Monday, 22 July 2013

I am exceptionally afraid of physical suffering because of the suffering I have witnessed.
I am also afraid of my own fear - of its implications.  I really do believe that what we fear, we only bring closer to us.  

I remember, very clearly, the first time I thought that I would have a horrible, long-term illness.  I was very little, and at dinner with a family friend.  She is a doctor and my Father and her were discussing the recent news that HIV/AIDS was turning into an awful global epidemic (remember this was the late 80s or early 90s).  I was curious and wanted to know more.  They explained the disease and its cause and prevention.  I said something to the effect of, Well. If I get that AIDS thing, I'll fight it off.  My Father's friend said, You can't fight it. You have to just not get it.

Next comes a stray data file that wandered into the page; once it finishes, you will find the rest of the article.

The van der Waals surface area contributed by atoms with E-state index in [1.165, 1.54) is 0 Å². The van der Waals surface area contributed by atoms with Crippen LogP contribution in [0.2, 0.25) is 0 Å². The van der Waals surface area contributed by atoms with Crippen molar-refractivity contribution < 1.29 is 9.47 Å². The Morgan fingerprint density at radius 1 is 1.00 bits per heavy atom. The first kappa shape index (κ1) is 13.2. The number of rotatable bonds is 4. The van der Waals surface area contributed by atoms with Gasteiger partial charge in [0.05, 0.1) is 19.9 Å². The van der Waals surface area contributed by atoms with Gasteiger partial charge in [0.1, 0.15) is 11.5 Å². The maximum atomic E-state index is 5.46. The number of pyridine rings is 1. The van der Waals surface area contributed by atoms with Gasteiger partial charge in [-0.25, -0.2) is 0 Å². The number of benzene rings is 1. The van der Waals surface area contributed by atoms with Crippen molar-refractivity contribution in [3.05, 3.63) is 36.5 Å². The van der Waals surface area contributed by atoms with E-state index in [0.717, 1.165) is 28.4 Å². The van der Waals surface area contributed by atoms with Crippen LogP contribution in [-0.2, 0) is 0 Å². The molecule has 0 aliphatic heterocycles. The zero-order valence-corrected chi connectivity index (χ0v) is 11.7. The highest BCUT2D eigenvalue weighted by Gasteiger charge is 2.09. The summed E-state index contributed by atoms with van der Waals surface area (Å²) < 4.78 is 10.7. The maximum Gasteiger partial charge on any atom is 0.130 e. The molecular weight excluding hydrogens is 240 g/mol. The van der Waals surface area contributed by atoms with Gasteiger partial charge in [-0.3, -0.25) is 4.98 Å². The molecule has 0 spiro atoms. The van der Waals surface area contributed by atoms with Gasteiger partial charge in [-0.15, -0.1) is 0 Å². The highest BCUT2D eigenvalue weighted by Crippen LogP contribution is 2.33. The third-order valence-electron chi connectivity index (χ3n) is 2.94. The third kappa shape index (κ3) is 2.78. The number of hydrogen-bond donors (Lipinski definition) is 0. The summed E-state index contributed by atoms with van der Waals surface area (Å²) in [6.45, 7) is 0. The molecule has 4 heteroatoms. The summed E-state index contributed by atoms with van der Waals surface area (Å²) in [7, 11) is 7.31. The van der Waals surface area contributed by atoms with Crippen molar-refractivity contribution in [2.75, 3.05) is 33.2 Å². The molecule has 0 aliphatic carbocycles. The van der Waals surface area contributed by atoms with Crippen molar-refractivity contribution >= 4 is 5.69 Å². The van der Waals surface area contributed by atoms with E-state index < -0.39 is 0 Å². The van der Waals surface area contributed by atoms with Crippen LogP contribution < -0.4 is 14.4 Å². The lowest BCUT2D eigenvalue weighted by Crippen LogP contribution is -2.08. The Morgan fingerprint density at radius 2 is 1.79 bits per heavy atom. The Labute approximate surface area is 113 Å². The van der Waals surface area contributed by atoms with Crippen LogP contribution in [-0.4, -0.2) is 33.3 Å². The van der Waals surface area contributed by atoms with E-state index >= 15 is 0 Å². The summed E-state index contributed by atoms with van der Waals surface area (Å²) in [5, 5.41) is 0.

For some reason, I could not process the fact that I would just avoid this new disease they were talking about, and leave it at that.  I thought to myself. Oh. Maybe if I don't get AIDS, I'll get cancer instead. For some reason, I couldn't compute a disease-free life.

That thought stuck with me.  Now, just over two decades later, I am more afraid than ever.  And I mean, really afraid.  Heart-disease is in my family, but do I fear it? No.  Is it a fearsome thing? You bet. It sucks big time.  But it isn't in my consciousness.

Maybe fearing an enemy you have never seen is easier than fearing the one you've observed closely.  And maybe we are conditioned to fear things.  Even as children.

I want to know how to un-think that thought I had, way back then. I want to live free of the fear that I will suffer, and free of the burden of remembering the suffering I have witnessed.  

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